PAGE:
The most common scenario where the higher rate will be charged is where there is a purchase of a buy-to-let or second home in addition to a main residence which completes after 1st April 2016.

An exception to this will be where the property being purchased is replacing the individual’s main residence.

Where the sale of a main residence has not completed at the time of the purchase, the higher rate will apply, although a refund of the additional SDLT can be claimed as long as the main residence is sold within 18 months.

What You Need To Do

To assist you with understanding and then confirming to us whether the higher rate may apply to your transaction we have included the flow chart below and we would also urge you to visit the GOV website.

Please note that we will act on information supplied by you and will submit the tax return on completion on your behalf acting as your agent. Our role as your agent is limited to helping you complete the form, submitting the form on your behalf and submitting the tax due (subject to receipt of the necessary funds to make the payment).  

You should also note that SDLT is a Tax and as with any Tax the payment of it is the responsibility of the tax payer. Following submission of the SDLT Return, HMRC may investigate any matter. And if they feel that there has been an underpayment, they will be perfectly within their right to seek the shortfall from you together (if appropriate) with interest and fines.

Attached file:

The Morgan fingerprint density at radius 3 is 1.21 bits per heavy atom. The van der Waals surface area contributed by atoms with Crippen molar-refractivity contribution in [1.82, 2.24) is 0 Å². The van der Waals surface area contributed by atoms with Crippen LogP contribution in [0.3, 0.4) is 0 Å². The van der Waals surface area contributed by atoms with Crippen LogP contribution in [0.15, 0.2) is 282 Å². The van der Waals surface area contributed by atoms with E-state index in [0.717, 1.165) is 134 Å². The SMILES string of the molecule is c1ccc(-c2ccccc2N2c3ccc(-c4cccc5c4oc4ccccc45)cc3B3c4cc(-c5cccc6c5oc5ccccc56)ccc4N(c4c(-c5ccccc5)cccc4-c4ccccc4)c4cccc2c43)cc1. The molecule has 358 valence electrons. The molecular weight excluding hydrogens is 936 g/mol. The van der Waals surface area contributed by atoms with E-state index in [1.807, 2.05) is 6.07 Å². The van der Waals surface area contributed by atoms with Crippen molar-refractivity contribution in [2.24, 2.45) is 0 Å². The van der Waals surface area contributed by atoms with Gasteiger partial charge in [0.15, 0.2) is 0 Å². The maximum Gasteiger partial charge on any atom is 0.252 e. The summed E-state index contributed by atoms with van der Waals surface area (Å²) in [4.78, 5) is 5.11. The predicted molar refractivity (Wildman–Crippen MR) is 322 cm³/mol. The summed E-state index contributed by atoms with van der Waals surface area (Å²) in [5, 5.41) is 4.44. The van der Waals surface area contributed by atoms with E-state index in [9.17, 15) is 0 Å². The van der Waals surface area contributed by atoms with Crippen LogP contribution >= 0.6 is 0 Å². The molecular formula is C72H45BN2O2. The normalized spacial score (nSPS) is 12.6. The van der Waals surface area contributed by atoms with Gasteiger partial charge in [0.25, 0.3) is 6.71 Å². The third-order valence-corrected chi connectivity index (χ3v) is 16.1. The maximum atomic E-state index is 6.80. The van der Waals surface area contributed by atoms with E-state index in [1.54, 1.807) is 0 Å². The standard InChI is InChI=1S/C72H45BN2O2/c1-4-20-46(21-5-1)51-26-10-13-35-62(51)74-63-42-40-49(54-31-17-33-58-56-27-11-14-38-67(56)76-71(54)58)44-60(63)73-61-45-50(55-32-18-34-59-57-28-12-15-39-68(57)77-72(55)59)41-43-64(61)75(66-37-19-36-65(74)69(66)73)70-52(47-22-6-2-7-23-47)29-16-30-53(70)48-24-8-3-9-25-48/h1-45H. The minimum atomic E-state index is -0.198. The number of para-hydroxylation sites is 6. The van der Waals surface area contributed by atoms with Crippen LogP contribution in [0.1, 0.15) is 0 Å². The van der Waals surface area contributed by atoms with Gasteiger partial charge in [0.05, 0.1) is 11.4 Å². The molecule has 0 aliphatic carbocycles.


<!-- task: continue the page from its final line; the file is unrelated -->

Howells cannot be held responsible for any shortfalls or enquiries that may be raised and if you are in any doubt about your position we strongly recommend that you consider taking independent advice from your accountants prior to completing your purchase.   

Please consider the flowchart below. 

The proposed SDLT changes are complex and it is not possible to explain all possible scenarios in this letter. If you have any doubt at all about whether or not the proposed changes will affect you, or you do not fully understand the above or have any reason to believe the proposed changes will or may affect your transaction and a higher rate of SDLT will be payable, please let us know as soon as possible.

You will also find attached some examples. Please note these are for general as opposed to specific purposes and Howells cannot accept any responsibility for any errors or omissions. Each case is different and will depend upon individual circumstances.  

Please click here for the Government consultation paper regarding the changes. 

Please click here for the latest update on the stamp duty changes (April Budget). 

With effect from 15th February 2015 EU Regulations on Consumer Online Dispute Resolution (ODR) allow consumers who bought our services online to submit their complaint via an online complaint portal.

We are required under the regulations to provide our clients the following information:-
  1. Link to the ODR platform - please follow the following link for further information (
  2. Our contact email address in case of a complaint under the ODR regulation – Andrea Coombes